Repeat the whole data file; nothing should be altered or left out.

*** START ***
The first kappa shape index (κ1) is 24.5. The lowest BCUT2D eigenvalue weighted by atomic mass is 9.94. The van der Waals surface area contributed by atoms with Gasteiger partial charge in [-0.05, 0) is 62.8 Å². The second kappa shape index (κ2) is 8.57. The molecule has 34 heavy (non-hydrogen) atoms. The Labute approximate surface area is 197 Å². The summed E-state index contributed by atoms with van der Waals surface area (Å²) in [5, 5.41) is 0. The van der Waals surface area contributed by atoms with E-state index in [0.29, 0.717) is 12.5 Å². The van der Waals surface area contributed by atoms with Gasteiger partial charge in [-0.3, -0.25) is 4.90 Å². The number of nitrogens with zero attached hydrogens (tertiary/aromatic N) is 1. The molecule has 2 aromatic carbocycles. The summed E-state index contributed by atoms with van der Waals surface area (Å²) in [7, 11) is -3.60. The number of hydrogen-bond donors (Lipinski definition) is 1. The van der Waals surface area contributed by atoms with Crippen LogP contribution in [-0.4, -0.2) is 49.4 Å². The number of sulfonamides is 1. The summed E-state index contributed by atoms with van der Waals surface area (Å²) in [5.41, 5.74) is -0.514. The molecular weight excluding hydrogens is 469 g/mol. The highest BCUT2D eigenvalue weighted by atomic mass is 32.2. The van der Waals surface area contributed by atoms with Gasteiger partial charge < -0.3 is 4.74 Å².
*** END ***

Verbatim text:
The first kappa shape index (κ1) is 24.5. The lowest BCUT2D eigenvalue weighted by atomic mass is 9.94. The van der Waals surface area contributed by atoms with Gasteiger partial charge in [-0.05, 0) is 62.8 Å². The second kappa shape index (κ2) is 8.57. The molecule has 34 heavy (non-hydrogen) atoms. The Labute approximate surface area is 197 Å². The summed E-state index contributed by atoms with van der Waals surface area (Å²) in [5, 5.41) is 0. The van der Waals surface area contributed by atoms with E-state index in [0.29, 0.717) is 12.5 Å². The van der Waals surface area contributed by atoms with Gasteiger partial charge in [-0.3, -0.25) is 4.90 Å². The number of nitrogens with zero attached hydrogens (tertiary/aromatic N) is 1. The molecule has 2 aromatic carbocycles. The summed E-state index contributed by atoms with van der Waals surface area (Å²) in [7, 11) is -3.60. The number of hydrogen-bond donors (Lipinski definition) is 1. The van der Waals surface area contributed by atoms with Crippen LogP contribution in [-0.4, -0.2) is 49.4 Å². The number of sulfonamides is 1. The summed E-state index contributed by atoms with van der Waals surface area (Å²) in [5.41, 5.74) is -0.514. The molecular weight excluding hydrogens is 469 g/mol. The highest BCUT2D eigenvalue weighted by atomic mass is 32.2. The van der Waals surface area contributed by atoms with Gasteiger partial charge < -0.3 is 4.74 Å².